The genus Saxifraga brings together a large number of perennial herbaceous plants originating from the temperate zones and the arctic zones, there are also numerous garden hybrids. The saxifrages have quite different characteristics, so they have been brought together in some families, which bring together plants with similar flowering periods and needs. Generally the saxifrages appear as dense rosettes of light green, thick and leathery leaflets, variously lobed, of variable height between 5 and 15 cm, which tend to have a ground cover development. In spring they produce fleshy stems, which carry one or a few flowers of color that can have all the shades of pink, from white to dark pink.
All the varieties of saxifraga need abundant watering especially during the summer season when the temperatures are quite high; avoid letting the soil dry for too long, but also soaking it too much as water stagnation does not benefit the health of these plants.In winter, reduce watering, leaving the soil to dry for short periods; in summer it is advisable to vaporize the leaves on intense hot days with distilled water to protect them from the effects of sunlight. Supply fertilizer for flowering plants at least 2-3 times in the period from April to October so as to guarantee the supply of all the necessary nutrients.Ground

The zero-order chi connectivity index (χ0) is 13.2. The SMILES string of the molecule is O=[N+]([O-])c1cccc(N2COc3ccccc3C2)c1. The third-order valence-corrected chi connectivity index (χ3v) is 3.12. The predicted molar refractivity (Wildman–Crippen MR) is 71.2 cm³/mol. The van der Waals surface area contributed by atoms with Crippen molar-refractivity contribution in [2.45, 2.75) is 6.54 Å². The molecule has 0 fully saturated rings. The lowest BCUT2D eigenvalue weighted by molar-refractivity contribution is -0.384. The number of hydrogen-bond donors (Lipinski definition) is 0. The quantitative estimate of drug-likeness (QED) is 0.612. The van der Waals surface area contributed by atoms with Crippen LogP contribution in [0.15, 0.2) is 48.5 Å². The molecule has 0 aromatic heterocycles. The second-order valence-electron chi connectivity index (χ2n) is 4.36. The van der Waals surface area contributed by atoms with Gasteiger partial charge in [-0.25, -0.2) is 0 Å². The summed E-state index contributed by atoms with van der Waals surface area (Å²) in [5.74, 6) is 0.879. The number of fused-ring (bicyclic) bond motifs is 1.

Saxifraga likes any garden soil as long as it is melted, rich and well drained to avoid damaging water stagnation.
Usually the saxifrages are successfully used in rock gardens but this does not mean that they do not grow well even in soils rich in nutrients. Very often the saxifrage is used to decorate rustic stone walls, filling the small holes and inlets that are created inside them.
To reproduce this type of plant, in autumn, the suckers that these plants tend to form naturally come off. These basal suckers must be made to take root in a mixture of peat and sand in equal parts, then they will be re-invaded the following spring; they are planted in autumn, for better cultivation they can be kept in pots even for a couple of years.
Generally the multiplication of the saxifrage is a simple operation that succeeds positively without great efforts because of the natural predisposition of this species to form basal suckers.
Saxifraga - Saxifraga: Pests and diseases
Saxifrage plants can be affected by pests and diseases, pay particular attention to aphids and cochineal. For this reason it is good to intervene before the vegetative restart with broad-spectrum preventive treatments that will provide the right protection to this kind of plant. If you notice any signs on the plants it is also possible to intervene with compounds based on garlic or soap from Marseille to be sprayed on the affected specimens.
Generally, saxifrage plants grown at home or on balconies where air circulation is limited are more prone to attacks from aphids and cochineal, but all plants including those grown in the garden can be attacked by these parasites.